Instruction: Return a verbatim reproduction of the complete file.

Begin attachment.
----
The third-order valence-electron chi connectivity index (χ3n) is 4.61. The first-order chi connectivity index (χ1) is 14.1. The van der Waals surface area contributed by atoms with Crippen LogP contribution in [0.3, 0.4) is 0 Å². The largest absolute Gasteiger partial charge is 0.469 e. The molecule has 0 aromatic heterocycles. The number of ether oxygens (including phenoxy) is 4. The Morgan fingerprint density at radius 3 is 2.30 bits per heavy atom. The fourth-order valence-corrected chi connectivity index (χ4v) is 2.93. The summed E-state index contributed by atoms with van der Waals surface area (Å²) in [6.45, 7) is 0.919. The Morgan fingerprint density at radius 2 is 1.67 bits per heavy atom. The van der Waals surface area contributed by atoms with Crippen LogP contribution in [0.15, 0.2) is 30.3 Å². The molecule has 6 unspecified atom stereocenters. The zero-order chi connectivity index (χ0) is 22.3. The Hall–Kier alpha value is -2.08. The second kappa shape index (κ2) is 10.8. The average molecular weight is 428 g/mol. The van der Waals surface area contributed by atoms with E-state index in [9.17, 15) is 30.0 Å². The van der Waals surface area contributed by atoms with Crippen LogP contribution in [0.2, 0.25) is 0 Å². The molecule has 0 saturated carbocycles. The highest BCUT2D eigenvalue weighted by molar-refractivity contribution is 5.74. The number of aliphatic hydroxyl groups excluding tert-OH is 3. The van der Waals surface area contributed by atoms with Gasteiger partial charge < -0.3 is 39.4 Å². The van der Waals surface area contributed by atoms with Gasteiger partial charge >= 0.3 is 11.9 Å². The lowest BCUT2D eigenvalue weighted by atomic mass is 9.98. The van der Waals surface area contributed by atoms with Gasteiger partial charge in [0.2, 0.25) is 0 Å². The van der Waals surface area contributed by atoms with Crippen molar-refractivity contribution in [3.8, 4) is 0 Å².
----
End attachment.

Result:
The third-order valence-electron chi connectivity index (χ3n) is 4.61. The first-order chi connectivity index (χ1) is 14.1. The van der Waals surface area contributed by atoms with Crippen LogP contribution in [0.3, 0.4) is 0 Å². The largest absolute Gasteiger partial charge is 0.469 e. The molecule has 0 aromatic heterocycles. The number of ether oxygens (including phenoxy) is 4. The Morgan fingerprint density at radius 3 is 2.30 bits per heavy atom. The fourth-order valence-corrected chi connectivity index (χ4v) is 2.93. The summed E-state index contributed by atoms with van der Waals surface area (Å²) in [6.45, 7) is 0.919. The Morgan fingerprint density at radius 2 is 1.67 bits per heavy atom. The van der Waals surface area contributed by atoms with Crippen LogP contribution in [0.15, 0.2) is 30.3 Å². The molecule has 6 unspecified atom stereocenters. The zero-order chi connectivity index (χ0) is 22.3. The Hall–Kier alpha value is -2.08. The second kappa shape index (κ2) is 10.8. The average molecular weight is 428 g/mol. The van der Waals surface area contributed by atoms with E-state index in [9.17, 15) is 30.0 Å². The van der Waals surface area contributed by atoms with Crippen LogP contribution in [0.2, 0.25) is 0 Å². The molecule has 0 saturated carbocycles. The highest BCUT2D eigenvalue weighted by molar-refractivity contribution is 5.74. The number of aliphatic hydroxyl groups excluding tert-OH is 3. The van der Waals surface area contributed by atoms with Gasteiger partial charge < -0.3 is 39.4 Å². The van der Waals surface area contributed by atoms with Gasteiger partial charge >= 0.3 is 11.9 Å². The lowest BCUT2D eigenvalue weighted by atomic mass is 9.98. The van der Waals surface area contributed by atoms with Gasteiger partial charge in [0.2, 0.25) is 0 Å². The van der Waals surface area contributed by atoms with Crippen molar-refractivity contribution in [3.8, 4) is 0 Å².